685 km

550 km


10:50 hours

10:50 hours

13:30 hours

6:00 hours

Spacecraft design life

3 years

3 years

4 years

5 years

Spacecraft mass

470 kg

770 kg

980 kg

1400 kg

Spacecraft power

636 W

1.0 kW

1.3 kW

1.4 kW


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Satellite-derived bathymetry at sub-meter level from EOMAP and Satrec Initiative

I already reported on the achievements in mapping water depth, seafloor habitats and reef structures that are particularly pushed by the Germany based company EOMAP, leader in satellite-derived bathymetry. So far, the produced products have a horizontal resolution of at most 2 meters. As a next step the company launched the world’s first commercial, sub-meter bathymetry product based on satellite imagery. The product is not an exclusive project by EOMAP, but a cooperation between EOMAP and the Korean company Sartrec Initiative. Why is that? – EOMAP’s submeter product relies on KOMPSAT-3 imagery that are distributed by the Korean company.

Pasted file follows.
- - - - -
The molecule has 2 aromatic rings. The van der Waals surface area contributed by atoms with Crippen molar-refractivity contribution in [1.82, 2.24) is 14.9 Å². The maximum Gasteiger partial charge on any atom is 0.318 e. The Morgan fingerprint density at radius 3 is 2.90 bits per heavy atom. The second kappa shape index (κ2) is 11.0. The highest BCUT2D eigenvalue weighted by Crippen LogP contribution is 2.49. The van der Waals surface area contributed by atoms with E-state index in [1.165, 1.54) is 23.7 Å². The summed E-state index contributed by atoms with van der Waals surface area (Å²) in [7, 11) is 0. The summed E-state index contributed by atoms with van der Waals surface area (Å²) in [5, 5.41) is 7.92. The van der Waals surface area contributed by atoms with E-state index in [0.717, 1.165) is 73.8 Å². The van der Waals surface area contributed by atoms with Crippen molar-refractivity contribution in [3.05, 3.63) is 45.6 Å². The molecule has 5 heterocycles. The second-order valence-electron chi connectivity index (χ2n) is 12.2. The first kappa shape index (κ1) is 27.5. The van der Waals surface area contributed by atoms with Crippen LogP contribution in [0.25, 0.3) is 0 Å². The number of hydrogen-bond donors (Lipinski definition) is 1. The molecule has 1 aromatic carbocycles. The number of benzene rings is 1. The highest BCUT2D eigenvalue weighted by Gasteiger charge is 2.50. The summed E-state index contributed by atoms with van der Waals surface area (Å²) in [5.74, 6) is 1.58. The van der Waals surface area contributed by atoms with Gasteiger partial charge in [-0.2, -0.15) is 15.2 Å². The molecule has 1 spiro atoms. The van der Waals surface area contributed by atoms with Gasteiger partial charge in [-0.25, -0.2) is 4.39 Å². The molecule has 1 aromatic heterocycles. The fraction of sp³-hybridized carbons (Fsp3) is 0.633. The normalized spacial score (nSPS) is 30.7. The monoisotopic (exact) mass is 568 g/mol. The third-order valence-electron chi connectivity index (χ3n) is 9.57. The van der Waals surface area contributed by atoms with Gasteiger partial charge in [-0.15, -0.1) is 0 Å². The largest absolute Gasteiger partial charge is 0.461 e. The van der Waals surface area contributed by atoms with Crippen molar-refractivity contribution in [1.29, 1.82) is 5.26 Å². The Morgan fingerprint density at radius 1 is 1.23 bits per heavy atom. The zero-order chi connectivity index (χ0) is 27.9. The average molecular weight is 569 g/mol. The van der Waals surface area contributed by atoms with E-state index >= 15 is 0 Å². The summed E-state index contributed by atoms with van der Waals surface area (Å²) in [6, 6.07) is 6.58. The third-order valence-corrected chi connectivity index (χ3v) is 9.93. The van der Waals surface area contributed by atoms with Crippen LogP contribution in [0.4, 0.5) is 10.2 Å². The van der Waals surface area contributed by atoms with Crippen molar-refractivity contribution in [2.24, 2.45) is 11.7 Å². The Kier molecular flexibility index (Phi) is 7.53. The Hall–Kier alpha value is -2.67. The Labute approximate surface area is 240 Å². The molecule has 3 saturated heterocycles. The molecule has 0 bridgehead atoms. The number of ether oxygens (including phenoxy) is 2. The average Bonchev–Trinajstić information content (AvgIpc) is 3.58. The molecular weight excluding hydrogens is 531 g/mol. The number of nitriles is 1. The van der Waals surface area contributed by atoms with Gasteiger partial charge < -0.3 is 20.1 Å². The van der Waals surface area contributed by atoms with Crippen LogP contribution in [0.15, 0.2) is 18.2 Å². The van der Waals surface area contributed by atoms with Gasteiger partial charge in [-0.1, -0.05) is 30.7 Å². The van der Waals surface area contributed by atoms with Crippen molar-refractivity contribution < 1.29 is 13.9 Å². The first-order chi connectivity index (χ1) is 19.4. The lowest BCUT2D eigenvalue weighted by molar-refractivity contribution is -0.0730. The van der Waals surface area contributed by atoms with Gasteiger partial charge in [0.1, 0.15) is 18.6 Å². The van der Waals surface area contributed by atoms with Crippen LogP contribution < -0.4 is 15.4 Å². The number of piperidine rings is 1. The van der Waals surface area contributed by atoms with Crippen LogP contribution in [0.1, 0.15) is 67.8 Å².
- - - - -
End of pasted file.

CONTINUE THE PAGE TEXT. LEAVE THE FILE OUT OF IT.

The teams of EOMAP and Satrec Initiative have launched the world’s first commercial, sub-meter bathymetry product based on satellite imagery.

“We’ve successfully processed KOMPSAT-3 derived bathymetry for different sites with varying recording conditions. The product quality in terms of spatial resolution, accuracy and signal-to-noise-ratio was a positive surprise to our team. We’re therefore proud to announce that commercial satellite-derived bathymetry (SDB)  has now reached sub-meter horizontal resolution, specifically in this case 70cm spatial resolution” explained Dr. Thomas Heege, CEO of EOMAP.